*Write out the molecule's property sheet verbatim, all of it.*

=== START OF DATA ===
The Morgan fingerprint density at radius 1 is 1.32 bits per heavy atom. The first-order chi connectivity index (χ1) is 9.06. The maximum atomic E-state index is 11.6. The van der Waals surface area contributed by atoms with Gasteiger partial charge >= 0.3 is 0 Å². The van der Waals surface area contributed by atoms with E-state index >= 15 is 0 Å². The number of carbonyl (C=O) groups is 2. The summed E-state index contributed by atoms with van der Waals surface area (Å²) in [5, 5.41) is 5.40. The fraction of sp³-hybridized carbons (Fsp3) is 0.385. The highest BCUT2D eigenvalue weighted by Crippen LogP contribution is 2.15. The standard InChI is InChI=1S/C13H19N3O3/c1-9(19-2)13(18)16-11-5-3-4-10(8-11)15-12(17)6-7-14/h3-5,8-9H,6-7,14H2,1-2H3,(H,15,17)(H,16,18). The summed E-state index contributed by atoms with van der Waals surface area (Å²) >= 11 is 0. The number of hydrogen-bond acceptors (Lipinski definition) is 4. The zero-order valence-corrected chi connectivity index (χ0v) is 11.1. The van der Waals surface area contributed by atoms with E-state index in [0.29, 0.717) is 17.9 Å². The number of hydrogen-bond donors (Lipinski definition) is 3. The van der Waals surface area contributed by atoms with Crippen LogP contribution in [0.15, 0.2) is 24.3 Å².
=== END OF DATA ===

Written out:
The Morgan fingerprint density at radius 1 is 1.32 bits per heavy atom. The first-order chi connectivity index (χ1) is 9.06. The maximum atomic E-state index is 11.6. The van der Waals surface area contributed by atoms with Gasteiger partial charge >= 0.3 is 0 Å². The van der Waals surface area contributed by atoms with E-state index >= 15 is 0 Å². The number of carbonyl (C=O) groups is 2. The summed E-state index contributed by atoms with van der Waals surface area (Å²) in [5, 5.41) is 5.40. The fraction of sp³-hybridized carbons (Fsp3) is 0.385. The highest BCUT2D eigenvalue weighted by Crippen LogP contribution is 2.15. The standard InChI is InChI=1S/C13H19N3O3/c1-9(19-2)13(18)16-11-5-3-4-10(8-11)15-12(17)6-7-14/h3-5,8-9H,6-7,14H2,1-2H3,(H,15,17)(H,16,18). The summed E-state index contributed by atoms with van der Waals surface area (Å²) >= 11 is 0. The number of hydrogen-bond acceptors (Lipinski definition) is 4. The zero-order valence-corrected chi connectivity index (χ0v) is 11.1. The van der Waals surface area contributed by atoms with E-state index in [0.29, 0.717) is 17.9 Å². The number of hydrogen-bond donors (Lipinski definition) is 3. The van der Waals surface area contributed by atoms with Crippen LogP contribution in [0.15, 0.2) is 24.3 Å².